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Documents tabled in Parliament show that federal budget tightening over the last three years forced officials to siphon millions away from badly needed school repairs on reserves to deal with other fiscal pressures.

In all, about $143.2 million that was targeted to help repair hundreds of schools on reserve ended up being redirected by Indigenous and Northern Affairs Canada.

The funding pressure for capital work at on−reserve schools is steep: The documents, a written response to questions from NDP aboriginal affairs critic Charlie Angus, show that 115 educational facilities on reserve need immediate attention that is estimated to cost about $2 billion over the next five years.

Angus said the funding issue is a long−standing problem that has led to the "giant hole in First Nations educational equity." The government, he said, should put a wall around any educational infrastructure funding to make sure that the cash can’t be allocated to other areas.

"If this government is going to continue that pattern, they’re going to continue the same rate of failure," Angus said.

Of the 439 on−reserve schools the federal government inspects, 269, or 61 per cent, are considered to be in good condition. About three per cent, or 15 schools, are considered to be in poor condition.

The department, in its response to Angus, says that planning work on schools isn’t as straightforward as it might seem.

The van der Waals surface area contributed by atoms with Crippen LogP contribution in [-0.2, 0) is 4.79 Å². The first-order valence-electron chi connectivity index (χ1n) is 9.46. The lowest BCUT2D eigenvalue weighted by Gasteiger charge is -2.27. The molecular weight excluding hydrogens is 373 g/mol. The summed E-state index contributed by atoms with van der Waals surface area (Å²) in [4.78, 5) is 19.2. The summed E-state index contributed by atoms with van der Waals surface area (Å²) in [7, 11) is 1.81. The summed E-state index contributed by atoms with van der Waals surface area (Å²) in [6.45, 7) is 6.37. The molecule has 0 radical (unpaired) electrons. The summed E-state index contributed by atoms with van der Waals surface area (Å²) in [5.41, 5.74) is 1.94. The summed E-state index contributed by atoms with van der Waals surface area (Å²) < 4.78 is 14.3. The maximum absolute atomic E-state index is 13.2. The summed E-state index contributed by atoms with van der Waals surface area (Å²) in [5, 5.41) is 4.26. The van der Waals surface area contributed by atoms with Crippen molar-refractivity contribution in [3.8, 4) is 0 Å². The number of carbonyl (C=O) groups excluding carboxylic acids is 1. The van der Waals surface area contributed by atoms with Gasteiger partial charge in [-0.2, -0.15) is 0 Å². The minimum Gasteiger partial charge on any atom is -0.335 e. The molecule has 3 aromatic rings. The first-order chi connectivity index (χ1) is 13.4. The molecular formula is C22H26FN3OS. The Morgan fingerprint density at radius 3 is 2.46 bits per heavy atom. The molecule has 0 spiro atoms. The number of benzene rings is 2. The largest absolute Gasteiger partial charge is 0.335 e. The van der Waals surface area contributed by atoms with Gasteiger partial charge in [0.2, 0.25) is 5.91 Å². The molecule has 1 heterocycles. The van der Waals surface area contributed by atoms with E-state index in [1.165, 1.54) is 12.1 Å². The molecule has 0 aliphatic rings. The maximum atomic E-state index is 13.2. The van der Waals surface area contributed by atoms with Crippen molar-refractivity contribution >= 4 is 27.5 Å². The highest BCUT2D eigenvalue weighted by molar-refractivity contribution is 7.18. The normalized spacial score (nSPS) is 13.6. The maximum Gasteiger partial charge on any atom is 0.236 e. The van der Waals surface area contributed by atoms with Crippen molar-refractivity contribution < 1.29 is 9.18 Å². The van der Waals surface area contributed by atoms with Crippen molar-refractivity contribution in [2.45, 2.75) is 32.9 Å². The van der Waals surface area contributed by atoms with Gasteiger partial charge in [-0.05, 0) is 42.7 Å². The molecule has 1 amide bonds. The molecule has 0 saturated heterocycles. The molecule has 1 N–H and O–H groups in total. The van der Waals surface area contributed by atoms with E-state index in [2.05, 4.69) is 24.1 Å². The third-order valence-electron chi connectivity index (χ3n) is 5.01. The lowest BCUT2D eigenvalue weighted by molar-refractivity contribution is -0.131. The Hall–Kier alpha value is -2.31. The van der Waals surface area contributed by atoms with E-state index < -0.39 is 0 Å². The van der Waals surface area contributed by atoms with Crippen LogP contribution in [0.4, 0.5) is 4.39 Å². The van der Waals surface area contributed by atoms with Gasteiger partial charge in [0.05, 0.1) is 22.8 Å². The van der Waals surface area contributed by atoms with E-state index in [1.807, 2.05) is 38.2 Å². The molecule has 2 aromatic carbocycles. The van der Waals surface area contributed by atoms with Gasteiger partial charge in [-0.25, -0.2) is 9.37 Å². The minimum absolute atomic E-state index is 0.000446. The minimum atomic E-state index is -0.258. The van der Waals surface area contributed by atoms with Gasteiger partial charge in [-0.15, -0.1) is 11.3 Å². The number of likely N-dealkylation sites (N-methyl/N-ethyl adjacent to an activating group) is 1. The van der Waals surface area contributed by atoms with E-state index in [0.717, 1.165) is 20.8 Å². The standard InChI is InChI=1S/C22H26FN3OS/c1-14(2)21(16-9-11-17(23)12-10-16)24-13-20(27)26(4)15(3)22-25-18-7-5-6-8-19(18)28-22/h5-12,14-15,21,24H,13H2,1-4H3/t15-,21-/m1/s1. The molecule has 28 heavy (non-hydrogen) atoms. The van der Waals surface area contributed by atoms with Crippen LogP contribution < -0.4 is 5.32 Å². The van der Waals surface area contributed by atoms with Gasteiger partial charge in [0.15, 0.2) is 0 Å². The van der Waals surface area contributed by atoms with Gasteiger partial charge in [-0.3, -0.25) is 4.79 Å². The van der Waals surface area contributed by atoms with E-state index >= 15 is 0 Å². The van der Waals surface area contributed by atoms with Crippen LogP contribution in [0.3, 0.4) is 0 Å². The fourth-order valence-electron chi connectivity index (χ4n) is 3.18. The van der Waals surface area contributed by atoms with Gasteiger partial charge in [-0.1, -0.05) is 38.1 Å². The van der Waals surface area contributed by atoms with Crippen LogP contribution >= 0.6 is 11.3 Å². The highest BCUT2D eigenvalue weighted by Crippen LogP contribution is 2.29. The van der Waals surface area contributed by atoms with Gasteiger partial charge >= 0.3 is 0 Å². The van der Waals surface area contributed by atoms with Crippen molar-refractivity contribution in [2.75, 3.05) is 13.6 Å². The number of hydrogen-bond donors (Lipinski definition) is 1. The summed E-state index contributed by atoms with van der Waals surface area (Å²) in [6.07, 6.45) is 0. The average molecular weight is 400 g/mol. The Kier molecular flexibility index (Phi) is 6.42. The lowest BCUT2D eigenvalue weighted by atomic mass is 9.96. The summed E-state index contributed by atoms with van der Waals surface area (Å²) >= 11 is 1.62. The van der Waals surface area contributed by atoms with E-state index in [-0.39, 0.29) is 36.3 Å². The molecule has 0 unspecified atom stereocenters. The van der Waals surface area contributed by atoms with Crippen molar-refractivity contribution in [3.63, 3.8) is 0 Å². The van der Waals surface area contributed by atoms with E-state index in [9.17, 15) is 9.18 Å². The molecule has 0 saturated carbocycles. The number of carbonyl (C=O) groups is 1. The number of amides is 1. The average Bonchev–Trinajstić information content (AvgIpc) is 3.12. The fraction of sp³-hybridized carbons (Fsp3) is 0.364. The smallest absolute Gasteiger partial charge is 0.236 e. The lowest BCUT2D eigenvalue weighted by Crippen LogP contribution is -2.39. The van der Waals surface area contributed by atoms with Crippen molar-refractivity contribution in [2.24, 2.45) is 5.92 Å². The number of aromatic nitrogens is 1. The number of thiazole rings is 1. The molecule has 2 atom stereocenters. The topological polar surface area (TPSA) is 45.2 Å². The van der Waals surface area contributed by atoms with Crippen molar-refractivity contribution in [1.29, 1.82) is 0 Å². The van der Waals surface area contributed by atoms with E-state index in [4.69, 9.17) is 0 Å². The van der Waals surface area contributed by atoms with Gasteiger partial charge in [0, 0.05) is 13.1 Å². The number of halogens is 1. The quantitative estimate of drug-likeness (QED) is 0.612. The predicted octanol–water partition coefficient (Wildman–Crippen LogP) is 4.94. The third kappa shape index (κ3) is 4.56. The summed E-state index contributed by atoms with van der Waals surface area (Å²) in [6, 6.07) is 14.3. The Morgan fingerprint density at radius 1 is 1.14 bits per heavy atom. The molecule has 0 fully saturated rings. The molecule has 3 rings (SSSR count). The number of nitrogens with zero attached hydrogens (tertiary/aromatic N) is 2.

The process involves creating an overall investment plan for the First Nation community that outlines the capital projects eligible for federal funding. Then each of those projects is subject to funding approval, feasibility and design studies, procurement processes and, ultimately, construction. Each stage can change the cost of a project.

The entire process means that planned spending versus actual spending can vary from year to year. Targeted funding set aside in the 2012 and 2014 federal budgets has all been spent on school projects as of this year.

The federal government came under fire this week for its spending on First Nations education after a report that the Liberals decided against a plan to speed up education spending.

Indigenous Affairs Minister Carolyn Bennett defended the government’s spending plan Friday in the House of Commons, saying that helping First Nations children get the best possible start in life begins with properly funding their education.

The Liberal’s first budget earmarked $2.6 billion over the next five years for primary and secondary schooling in First Nation communities — although the government extended its window from the four years outlined in its campaign platform.

The funding also significantly ramps up in later years, with $801 million set to flow in the last year of the five−year plan, which falls outside the Liberal mandate.

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